This is a lot to take in, and for a proper response I will need some time to digest it all. But I thought I'd post my initial reactions if only just to indicate that I am still alive somewhere and have been reading all of this.
Frank, I totally agree with you about the need for structure, and that we need to keep the ball rolling on this film. I also agree that Friday would be a good deadline for making a decision about where to go with death's character as that is the real lynch-pin in our film, and a decision that must be made before we can move forward. I personally feel that Saturday is too soon to have the final version of the script because if we will be boarding from it I think we will all need time to read it, review it and make changes if need be. As you have written all of our previous scripts, I am assuming that you'd be doing this one as well, and if that is your intention: GREAT! The other scripts have served us well, and I can only imagine that this one will top them all. That said, I personally would like a chance to read it, edit it and have input on it before we move on to boarding. Finally, while this may not be a popular thought I feel I have to put it out there: having our final board done before school starts seems like it might not be realistic and could be a waste of time. The fact is, when we boarded separately over reading week the results were disastrous, nothing fit, there was no direction, it didn't work. Now think if we had put the time into cleaning and scanning those thumbnails how much time we would have wasted. I think we'd be better to make sure we finally take the time to do everything right and be realistic about our abilities. My thoughts on how this might work are as follows: First as a group we need to develop a really tight script, and then we should each do thumbnail treatments of this script in whole or in part and based on whatever section(s) inspire us most. But not super quick "lets just get this over with and clean it up so it is perdy thumbnails", but thumbnails that take advantage of being thumbnails and allow us to work and rework the visual storytelling: the contrast/affinity, the continuum of motion, the screen direction, the continuity, and most importantly the acting, the character business, and entertainment (ie. put the funny in it). These kinds of things are admittedly lacking in our current boards because we never had the time to really work on them. Well now that we do have some time we should take it. If we could return to school with thumbnail boards that are really strong in terms of visual, cartoon, storytelling then I think we should all be very happy with that because then we need only clean and scan and edit in that first week back and we will have done a good job of everything. And remember what DQ said, these boards do not have to be beautiful - if our roughs serve to tell the story we might not need to clean them up very much.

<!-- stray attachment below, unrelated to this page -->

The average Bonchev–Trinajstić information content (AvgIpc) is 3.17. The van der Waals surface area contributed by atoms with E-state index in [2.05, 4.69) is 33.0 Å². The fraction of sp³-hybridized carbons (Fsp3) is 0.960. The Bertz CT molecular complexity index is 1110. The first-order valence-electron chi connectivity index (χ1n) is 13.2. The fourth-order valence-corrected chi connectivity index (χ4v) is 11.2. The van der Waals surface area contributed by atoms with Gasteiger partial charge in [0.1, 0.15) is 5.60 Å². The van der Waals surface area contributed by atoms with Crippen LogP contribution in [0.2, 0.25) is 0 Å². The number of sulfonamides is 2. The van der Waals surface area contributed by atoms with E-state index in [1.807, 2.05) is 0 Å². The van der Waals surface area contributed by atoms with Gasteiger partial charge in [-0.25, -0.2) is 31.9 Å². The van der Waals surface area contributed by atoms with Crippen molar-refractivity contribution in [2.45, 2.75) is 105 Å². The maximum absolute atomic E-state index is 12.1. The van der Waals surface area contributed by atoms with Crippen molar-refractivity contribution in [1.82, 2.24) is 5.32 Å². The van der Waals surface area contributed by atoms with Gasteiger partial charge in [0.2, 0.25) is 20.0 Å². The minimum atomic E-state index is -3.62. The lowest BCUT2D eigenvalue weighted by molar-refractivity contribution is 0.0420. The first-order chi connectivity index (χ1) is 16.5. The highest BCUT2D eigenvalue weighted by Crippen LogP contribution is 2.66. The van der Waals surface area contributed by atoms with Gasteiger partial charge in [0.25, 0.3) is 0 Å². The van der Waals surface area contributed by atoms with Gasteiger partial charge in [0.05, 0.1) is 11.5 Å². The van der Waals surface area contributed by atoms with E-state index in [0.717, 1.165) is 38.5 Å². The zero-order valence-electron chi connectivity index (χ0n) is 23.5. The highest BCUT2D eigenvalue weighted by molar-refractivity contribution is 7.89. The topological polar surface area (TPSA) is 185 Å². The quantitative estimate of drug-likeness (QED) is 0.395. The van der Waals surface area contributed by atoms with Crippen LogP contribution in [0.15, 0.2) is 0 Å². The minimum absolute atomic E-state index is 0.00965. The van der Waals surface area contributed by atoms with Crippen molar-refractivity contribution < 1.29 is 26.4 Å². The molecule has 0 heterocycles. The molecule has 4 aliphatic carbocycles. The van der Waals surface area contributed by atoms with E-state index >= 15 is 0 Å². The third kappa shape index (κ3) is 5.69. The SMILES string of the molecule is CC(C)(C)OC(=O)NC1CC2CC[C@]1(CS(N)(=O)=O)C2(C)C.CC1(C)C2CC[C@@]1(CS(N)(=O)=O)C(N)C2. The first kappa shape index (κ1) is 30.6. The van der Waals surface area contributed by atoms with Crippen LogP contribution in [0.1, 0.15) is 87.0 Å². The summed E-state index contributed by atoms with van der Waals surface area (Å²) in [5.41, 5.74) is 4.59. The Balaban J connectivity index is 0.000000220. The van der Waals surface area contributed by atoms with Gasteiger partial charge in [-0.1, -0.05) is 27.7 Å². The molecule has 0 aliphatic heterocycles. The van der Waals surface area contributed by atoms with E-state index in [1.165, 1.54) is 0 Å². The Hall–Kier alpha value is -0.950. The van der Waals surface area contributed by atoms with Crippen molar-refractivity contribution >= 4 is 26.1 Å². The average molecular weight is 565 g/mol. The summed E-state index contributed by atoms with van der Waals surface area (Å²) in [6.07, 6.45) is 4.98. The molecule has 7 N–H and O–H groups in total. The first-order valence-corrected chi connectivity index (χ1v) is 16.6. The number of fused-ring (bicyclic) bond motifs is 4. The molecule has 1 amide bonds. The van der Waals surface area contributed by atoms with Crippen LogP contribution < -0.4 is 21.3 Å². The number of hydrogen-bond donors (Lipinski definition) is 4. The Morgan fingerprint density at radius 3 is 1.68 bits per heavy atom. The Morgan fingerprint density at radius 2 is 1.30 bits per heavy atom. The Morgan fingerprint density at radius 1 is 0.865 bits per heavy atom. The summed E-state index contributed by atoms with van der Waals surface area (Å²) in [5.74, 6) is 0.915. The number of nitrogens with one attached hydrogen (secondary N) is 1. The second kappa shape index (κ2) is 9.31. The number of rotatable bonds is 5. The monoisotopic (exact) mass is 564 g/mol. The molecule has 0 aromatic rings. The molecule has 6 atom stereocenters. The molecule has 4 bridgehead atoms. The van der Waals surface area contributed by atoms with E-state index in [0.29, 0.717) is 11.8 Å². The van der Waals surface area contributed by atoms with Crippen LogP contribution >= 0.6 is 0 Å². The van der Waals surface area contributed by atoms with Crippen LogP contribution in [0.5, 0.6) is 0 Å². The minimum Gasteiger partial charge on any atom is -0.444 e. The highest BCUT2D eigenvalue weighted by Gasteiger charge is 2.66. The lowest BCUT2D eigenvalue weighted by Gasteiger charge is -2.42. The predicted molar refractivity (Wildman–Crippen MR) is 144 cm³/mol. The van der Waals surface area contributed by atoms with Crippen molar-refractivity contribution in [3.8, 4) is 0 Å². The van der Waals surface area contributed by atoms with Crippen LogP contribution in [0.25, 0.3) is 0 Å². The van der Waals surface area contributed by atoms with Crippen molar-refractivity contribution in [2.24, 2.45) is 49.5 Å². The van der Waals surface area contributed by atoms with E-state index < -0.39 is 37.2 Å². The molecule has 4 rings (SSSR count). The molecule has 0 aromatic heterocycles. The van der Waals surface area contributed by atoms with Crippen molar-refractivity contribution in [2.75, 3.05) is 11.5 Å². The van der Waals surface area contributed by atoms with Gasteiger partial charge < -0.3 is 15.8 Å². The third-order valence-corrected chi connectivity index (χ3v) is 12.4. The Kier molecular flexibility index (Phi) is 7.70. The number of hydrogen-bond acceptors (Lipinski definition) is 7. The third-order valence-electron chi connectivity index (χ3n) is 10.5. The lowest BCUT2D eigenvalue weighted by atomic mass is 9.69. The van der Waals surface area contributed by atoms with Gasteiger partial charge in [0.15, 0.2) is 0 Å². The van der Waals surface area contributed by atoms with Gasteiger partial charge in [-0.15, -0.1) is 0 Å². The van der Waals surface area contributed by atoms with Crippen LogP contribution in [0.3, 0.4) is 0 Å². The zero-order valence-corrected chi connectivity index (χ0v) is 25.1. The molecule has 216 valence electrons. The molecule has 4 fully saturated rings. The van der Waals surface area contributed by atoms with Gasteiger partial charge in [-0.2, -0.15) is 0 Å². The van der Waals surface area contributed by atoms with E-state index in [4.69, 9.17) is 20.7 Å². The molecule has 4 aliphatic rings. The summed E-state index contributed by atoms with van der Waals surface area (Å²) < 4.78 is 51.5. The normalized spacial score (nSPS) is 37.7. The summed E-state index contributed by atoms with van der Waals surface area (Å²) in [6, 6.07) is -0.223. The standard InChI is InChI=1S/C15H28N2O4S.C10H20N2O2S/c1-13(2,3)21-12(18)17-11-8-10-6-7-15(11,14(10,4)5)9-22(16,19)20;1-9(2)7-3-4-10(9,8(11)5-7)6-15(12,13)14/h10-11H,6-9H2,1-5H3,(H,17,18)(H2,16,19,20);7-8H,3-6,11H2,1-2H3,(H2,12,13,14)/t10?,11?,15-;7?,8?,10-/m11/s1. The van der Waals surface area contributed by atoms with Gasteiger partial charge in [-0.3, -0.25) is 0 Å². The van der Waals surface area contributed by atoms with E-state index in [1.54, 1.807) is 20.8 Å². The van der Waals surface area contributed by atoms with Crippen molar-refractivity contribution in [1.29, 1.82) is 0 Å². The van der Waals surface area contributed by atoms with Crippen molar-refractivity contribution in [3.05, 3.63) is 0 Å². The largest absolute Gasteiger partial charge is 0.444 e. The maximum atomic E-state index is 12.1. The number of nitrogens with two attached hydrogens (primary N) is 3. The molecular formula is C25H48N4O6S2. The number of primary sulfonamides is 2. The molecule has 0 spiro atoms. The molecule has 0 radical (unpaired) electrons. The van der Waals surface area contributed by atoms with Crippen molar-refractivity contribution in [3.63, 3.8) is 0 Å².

As for the characterization of death debate: it is great to see all of the discussion going on. I agree with Tracy about the need for clarity and that is why, like Kayla and Jason (who both had some very good points on the subject) my vote is going to the antagonist version of death. It is clear and can be easily explained in a way that the old version never could: Death is a powerful villain with a complete inability to do his job in the case of one man: Evil Stevil. Evil Stevil is a daredevil, a "death-defier", it is his business to tease Death by putting himself in deadly situations and then proceed to NOT DIE! Death is a bully, he never had a problem taking anyone away until Evil Stevil stood up to him, but once that happened Death slowly begins to have a nervous break down about his own impotence. The humour lies in the conflict between these two characters and, as Jason put it, in Evil Stevil being too stubborn to die.